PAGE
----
Up to what amount can money bring happiness?
As long as you earn less than five tons per year, higher income brings more happiness. Unless you are already unhappy. Then it stops after a ton.
“I’m not rich, but I would like to be,” sings the American country singer Chris Johnson. Money doesn’t buy happiness, they say. Maybe. But a boat.
Money alone does not make you happy, but it is certainly easier to be happy with money than without. Unless you are an ascetic like Diogenes. When Alexander the Great visited the Greek philosopher, he found him sitting in front of the barrel in which he lived. Alexander offered to grant her a wish. Diogenes did not ask for money, only that the powerful ruler could step down because he was standing in the sun.
About the Author
Daan Ballegeer is a business journalist. He writes, among other things, on financial markets and central banks. In of capital interest it delves into exciting and remarkable economic events.
Yet, for the most part, more money is better. Even if it loses its meaning from a certain level. I once heard that Jürgen Klinsmann could earn millions at the end of his career playing football in China, but the hyper-efficient German striker wouldn’t have wanted it. He already had enough money. “I can only eat one steak a day, can’t I? It’s too good to check dead.
The exact point at which extra money no longer brings extra happiness is a tricky question. There are undoubtedly people for whom more is always needed, as the Greek philosopher Epicurus (contemporary of Diogenes) said: “Nothing is enough for those who lack enough”.
What is the order of magnitude of “enough” for Jan(ten) Modaal? According to new American research, the limit is an income of at least 500 thousand dollars per year (475,000 euros), well above the 75,000 dollars paid in 2010 another study have been established.
Remarkably, both studies were conducted by the same author: Daniel Kahneman. Two years ago, the psychologist and winner of the 2002 Nobel Prize in Economics a study under the eyes of doctoral student Matthew Killingsworth. He concluded that there was no time when money stopped contributing to more happiness.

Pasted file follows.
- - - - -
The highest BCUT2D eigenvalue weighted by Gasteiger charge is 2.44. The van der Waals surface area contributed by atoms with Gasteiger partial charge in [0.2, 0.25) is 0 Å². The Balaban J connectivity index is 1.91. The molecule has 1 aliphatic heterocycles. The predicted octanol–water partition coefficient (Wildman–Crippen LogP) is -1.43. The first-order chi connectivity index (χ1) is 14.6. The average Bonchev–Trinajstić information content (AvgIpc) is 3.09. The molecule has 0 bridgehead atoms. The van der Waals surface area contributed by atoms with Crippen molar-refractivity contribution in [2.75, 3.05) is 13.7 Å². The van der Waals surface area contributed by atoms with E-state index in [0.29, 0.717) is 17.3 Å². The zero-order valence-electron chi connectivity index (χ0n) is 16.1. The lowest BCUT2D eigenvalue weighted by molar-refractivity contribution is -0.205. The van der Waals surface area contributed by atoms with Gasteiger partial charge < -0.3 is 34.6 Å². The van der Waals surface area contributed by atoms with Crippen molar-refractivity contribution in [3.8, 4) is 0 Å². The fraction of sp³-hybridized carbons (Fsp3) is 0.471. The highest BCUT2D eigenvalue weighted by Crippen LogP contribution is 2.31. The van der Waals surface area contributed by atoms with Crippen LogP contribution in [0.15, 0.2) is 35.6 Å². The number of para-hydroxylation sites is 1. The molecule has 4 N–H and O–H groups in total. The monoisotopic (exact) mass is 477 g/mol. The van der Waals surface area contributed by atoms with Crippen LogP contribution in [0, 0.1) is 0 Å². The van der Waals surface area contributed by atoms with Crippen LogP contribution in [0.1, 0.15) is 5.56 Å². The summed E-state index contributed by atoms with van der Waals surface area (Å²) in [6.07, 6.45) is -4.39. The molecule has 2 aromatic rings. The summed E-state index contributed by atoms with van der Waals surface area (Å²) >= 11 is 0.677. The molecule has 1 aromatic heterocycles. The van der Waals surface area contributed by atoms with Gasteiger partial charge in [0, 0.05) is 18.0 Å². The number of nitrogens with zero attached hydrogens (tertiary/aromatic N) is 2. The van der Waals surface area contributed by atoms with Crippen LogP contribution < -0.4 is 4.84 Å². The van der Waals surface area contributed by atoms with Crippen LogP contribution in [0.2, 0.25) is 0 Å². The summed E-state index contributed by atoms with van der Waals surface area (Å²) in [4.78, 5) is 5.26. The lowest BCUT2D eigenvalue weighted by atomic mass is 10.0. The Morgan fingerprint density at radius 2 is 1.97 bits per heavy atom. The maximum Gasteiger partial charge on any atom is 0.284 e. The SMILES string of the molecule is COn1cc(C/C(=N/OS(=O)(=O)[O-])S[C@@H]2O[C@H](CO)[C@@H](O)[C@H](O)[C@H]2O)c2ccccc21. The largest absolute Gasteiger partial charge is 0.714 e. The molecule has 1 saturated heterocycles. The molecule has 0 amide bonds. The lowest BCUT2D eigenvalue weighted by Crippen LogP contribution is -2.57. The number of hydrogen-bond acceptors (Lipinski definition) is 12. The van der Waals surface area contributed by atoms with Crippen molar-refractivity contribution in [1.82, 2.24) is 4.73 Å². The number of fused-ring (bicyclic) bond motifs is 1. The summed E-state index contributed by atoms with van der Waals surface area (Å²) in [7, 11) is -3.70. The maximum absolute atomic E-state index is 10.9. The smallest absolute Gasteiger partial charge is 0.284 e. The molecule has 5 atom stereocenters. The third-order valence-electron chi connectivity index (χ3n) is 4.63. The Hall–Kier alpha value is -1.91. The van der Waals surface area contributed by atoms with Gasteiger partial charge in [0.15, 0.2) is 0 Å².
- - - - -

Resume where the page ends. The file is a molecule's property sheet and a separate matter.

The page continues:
Kahneman and Killingsworth joined forces and reexamined their survey data, leading to some remarkable results.
It turns out that for happy people, more money continues to contribute to more happiness. Up to at least the $500,000 per year mark (none of the Americans surveyed had an income above that). It is therefore possible that above this amount there is a point where the extra money does not bring more happiness.
In unhappy people, it appears that above a certain level of income (about $100,000), no additional happiness is added. “For very poor people, it clearly makes a difference if they have more money,” Killingsworth told the British weekly. new scientist. “But if you’re still miserable despite having a decent income, the source of that misery may not be something money can fix.”
One element not covered in this analysis is the importance of relative wealth for happiness. “No man is an island unto himself”, in words by English poet John Donne. People relate to others and often measure themselves against that. Income is therefore also a relative factor.
Economists immediately think of the Easterlin’s paradox. American economist Richard Easterlin established almost fifty years ago that the rich in a society are generally happier than the poor. But if a society as a whole gets richer, it does not become happier. Easterlin concluded that it is not money, but the feeling of being richer than our neighbors that makes us happy.
Several experiments have been conducted to test this. One of the most famous dates back to 1998, and asked participants which hypothetical outcome they preferred:
A) An annual income of $50,000, while other members of the society earn $25,000.
B) An annual income of $100,000, while others earn $200,000 (prices of goods and services are the same in both scenarios).
If only the purchasing power of money were decisive, everyone would opt for a higher absolute income (B). Yet half of the participants chose Option A because higher relative income was more important to them.
In other words: they prefer to float in a rowing boat between the dinghies than in a speedboat between the yachts.
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